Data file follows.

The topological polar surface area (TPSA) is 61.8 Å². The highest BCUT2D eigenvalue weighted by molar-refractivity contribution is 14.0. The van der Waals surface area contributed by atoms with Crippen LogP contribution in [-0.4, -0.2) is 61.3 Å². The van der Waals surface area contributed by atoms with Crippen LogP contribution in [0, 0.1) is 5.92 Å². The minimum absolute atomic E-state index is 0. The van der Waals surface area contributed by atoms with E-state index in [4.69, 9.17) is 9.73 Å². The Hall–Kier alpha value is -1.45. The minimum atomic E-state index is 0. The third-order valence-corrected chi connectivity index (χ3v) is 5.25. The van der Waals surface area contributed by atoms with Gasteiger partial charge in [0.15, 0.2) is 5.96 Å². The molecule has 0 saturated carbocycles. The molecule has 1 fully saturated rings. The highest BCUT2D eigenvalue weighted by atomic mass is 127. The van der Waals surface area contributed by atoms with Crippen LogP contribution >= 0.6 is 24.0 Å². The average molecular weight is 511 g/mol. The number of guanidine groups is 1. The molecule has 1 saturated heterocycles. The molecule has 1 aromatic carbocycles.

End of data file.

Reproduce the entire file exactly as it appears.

The topological polar surface area (TPSA) is 61.8 Å². The highest BCUT2D eigenvalue weighted by molar-refractivity contribution is 14.0. The van der Waals surface area contributed by atoms with Crippen LogP contribution in [-0.4, -0.2) is 61.3 Å². The van der Waals surface area contributed by atoms with Crippen LogP contribution in [0, 0.1) is 5.92 Å². The minimum absolute atomic E-state index is 0. The van der Waals surface area contributed by atoms with E-state index in [4.69, 9.17) is 9.73 Å². The Hall–Kier alpha value is -1.45. The minimum atomic E-state index is 0. The third-order valence-corrected chi connectivity index (χ3v) is 5.25. The van der Waals surface area contributed by atoms with Gasteiger partial charge in [0.15, 0.2) is 5.96 Å². The molecule has 0 saturated carbocycles. The molecule has 1 fully saturated rings. The highest BCUT2D eigenvalue weighted by atomic mass is 127. The van der Waals surface area contributed by atoms with Crippen LogP contribution >= 0.6 is 24.0 Å². The average molecular weight is 511 g/mol. The number of guanidine groups is 1. The molecule has 1 saturated heterocycles. The molecule has 1 aromatic carbocycles.